From WBUR Radio
By Meghna Chakrabarti
LOWELL, Mass. - Think of chemistry and the environment and you might think of health hazards and toxic waste. Now, there's a new kind of chemistry that's trying to change that.
It's called "green chemistry", and it got its start in the Bay State, but it's making waves all the way to Washington, D.C. "The Green Chemistry Research and Development Act" has already been passed by the House. The Senate takes it up in January.
WBUR's Meghna Chakrabarti visited John Warner, director of the Center for Green Chemistry at UMass Lowell, to find out more about the movement.
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CHAKRABARTI: When John Warner looks around, he sees a marvelous world... brought to you by chemistry.
JOHN WARNER: "We make laptop computers, we make telephones, we make automobiles, we make all these things we love in our society. Unfortunately some of these things have bad side effects, they cause pollution."
So Warner wondered, why not teach chemists how to design molecules that are less hazardous... from the start?
JOHN WARNER: "Green Chemistry is trying to invent all of these same products and do everything society wants from us, but also having them be non-toxic and safe."
It's environmentalism in the lab. Sustainability at the level of molecular design.
Warner co-wrote the definitive book on green chemistry back in 1998 with Paul Anastas. They called it "The 12 Principles of Green Chemistry". And though the idea dates back to the Pollution Prevention Act of 1990, their work propelled the field onto the world stage. At UMass-Boston, they started the nation's only Green Chemistry PhD program. There's also a Presidential Green Chemistry challenge award, and more than 30 international green chemistry institutes. Now, with so many chemicals originating from pricey petroleum, green chemistry is making the leap from laboratory to marketplace.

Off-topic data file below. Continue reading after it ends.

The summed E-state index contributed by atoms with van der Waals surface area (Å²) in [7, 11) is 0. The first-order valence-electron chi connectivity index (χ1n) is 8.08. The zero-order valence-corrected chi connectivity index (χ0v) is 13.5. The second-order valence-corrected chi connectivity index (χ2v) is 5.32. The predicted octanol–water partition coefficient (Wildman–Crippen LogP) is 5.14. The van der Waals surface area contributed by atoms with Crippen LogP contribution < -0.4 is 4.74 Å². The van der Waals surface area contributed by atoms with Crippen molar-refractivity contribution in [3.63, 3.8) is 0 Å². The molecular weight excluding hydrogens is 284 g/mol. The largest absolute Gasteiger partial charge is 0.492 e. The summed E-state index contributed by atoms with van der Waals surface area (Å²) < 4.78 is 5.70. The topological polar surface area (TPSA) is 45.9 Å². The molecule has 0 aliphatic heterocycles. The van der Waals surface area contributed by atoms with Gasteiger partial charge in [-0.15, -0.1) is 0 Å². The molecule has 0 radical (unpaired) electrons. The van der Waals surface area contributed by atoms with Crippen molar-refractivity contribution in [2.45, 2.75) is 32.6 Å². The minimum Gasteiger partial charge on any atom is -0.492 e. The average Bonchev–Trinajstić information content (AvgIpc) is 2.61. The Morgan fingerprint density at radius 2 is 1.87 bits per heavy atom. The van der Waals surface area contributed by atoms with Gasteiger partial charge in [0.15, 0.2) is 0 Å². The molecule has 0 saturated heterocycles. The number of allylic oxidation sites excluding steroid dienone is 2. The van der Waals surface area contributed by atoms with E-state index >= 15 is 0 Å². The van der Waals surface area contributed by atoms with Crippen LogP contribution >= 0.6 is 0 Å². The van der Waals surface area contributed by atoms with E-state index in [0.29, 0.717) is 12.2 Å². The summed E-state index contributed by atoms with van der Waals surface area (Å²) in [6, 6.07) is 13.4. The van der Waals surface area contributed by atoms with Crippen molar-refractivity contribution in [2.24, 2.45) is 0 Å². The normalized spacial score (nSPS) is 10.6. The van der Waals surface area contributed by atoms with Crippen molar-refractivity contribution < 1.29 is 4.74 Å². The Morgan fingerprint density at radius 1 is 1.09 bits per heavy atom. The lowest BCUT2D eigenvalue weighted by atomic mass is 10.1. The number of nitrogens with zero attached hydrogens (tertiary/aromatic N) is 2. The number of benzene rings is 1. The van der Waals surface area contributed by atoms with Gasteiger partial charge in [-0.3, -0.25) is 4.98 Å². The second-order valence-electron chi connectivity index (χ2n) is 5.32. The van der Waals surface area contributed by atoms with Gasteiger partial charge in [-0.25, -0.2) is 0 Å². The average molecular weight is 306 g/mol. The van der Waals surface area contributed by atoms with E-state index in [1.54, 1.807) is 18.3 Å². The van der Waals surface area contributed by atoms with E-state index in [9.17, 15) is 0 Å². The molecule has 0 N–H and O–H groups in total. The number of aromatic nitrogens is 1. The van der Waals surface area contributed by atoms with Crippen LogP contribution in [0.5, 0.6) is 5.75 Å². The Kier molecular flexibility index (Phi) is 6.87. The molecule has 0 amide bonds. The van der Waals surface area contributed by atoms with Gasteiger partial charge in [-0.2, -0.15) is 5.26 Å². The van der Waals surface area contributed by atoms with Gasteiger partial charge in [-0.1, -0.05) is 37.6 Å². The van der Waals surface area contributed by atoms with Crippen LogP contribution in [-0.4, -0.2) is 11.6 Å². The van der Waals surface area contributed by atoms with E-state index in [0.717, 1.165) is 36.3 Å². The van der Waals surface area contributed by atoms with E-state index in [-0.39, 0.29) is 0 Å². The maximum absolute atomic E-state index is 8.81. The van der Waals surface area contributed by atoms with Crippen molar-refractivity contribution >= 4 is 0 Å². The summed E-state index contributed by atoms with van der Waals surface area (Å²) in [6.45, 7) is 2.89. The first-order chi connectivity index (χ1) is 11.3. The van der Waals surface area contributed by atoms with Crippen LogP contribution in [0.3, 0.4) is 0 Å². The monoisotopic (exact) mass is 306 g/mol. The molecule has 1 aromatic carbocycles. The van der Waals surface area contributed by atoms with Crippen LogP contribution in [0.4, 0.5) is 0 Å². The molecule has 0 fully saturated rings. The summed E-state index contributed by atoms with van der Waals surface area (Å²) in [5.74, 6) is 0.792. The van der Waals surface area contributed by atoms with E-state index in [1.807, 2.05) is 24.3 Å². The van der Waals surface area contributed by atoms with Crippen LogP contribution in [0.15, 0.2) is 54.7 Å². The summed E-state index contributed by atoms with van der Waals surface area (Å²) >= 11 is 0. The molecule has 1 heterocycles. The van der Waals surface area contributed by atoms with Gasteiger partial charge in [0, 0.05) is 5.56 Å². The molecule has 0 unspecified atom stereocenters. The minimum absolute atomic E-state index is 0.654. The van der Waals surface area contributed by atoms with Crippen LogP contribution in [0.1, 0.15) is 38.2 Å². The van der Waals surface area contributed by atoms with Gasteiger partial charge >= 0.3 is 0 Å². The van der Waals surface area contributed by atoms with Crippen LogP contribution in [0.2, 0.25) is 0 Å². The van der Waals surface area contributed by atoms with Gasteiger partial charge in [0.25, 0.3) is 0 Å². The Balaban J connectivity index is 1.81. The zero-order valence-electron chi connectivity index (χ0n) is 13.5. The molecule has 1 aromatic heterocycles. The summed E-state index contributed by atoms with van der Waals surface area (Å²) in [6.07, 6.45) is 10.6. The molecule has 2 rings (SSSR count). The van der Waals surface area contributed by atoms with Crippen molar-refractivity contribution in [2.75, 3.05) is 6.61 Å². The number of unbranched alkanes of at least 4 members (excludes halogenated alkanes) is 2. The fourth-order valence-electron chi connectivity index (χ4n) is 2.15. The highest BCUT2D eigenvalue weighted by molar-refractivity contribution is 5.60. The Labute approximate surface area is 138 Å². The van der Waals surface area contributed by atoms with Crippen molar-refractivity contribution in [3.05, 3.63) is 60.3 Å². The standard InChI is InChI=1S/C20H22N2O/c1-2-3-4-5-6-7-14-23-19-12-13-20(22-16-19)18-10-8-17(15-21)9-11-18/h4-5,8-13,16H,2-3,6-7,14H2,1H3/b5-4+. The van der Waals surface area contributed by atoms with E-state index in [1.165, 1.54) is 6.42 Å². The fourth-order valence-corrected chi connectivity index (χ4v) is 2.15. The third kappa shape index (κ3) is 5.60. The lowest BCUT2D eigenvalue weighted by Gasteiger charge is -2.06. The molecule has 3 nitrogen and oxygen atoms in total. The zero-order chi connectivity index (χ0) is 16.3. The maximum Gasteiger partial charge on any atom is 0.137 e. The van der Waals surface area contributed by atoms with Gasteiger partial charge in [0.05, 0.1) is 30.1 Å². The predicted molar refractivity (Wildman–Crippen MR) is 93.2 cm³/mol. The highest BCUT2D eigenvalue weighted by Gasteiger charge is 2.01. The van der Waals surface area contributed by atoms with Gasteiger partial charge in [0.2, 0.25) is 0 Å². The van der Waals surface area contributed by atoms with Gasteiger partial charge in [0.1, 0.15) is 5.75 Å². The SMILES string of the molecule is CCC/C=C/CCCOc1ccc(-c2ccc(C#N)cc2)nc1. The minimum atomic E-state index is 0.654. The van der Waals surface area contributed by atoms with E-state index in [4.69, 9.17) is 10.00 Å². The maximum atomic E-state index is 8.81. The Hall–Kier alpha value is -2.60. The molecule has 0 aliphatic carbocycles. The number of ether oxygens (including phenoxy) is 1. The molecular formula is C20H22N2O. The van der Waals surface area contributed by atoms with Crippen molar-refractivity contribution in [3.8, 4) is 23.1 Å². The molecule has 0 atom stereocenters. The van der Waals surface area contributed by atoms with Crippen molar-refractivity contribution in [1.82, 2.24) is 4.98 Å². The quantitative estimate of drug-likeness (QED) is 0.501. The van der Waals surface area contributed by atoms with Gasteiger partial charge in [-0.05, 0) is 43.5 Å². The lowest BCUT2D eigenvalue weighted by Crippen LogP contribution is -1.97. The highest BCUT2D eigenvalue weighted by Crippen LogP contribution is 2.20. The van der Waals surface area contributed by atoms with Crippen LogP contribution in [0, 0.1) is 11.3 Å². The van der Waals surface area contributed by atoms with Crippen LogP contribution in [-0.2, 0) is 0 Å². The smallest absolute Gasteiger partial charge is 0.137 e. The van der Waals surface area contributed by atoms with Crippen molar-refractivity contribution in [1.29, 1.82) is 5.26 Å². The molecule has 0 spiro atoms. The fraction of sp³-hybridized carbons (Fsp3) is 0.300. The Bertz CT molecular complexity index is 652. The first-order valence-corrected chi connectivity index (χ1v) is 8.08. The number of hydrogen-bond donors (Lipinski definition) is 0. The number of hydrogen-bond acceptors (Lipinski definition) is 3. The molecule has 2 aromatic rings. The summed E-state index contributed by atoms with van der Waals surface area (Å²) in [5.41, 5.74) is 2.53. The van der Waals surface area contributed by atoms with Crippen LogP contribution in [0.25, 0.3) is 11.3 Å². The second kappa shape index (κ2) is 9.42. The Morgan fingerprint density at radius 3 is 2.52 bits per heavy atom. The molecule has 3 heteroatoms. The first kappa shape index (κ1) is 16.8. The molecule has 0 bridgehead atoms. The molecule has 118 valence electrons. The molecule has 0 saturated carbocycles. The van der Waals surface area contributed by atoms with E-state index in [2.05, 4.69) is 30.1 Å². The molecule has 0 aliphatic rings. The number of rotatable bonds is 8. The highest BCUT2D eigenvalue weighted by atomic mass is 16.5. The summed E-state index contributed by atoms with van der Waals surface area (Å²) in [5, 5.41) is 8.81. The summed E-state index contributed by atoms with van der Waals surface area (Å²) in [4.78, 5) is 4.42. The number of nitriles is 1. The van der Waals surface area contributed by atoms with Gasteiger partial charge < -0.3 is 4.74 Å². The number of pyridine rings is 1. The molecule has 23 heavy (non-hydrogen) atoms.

[Sound Effect of New York Stock Exchange Opening Bell]
[Tape of Business Reporter: "Pfizer expected to start the day higher, but the drug sector really seeing a big change..."]
For instance: at the pharmaceutical giant, Merck. Earlier this month, the FDA approved Januvia -- Merck's new once-a-day pill for type two diabetes. It's expected to be a blockbuster drug. But it won't just make green for the company... it already is green. Joe Armstrong is on the process design team that used green chemistry to develop Januvia.
JOE ARMSTRONG: "The new chemistry that we invented to make this molecule removes 80 percent of the waste. The other thing we did is we increased the yield of that process by over 50 percent, and when you increase the yield on a process, that means you use less materials to make the same amount of goods, and therefore, it's going to be much more cost effective and really becomes a sustainable process."
Merck declined to disclose just how profitable its new green design could be. But it's probably a big number, according to retired Pfizer research executive, Berkeley Cue.
BERKELEY CUE: "If you have a drug on the market for eight, ten years, and you're saving ten to fifteen million dollars a year, that's as much as a hundred fifty million dollars of manufacturing cost reduction over the lifetime of the patent."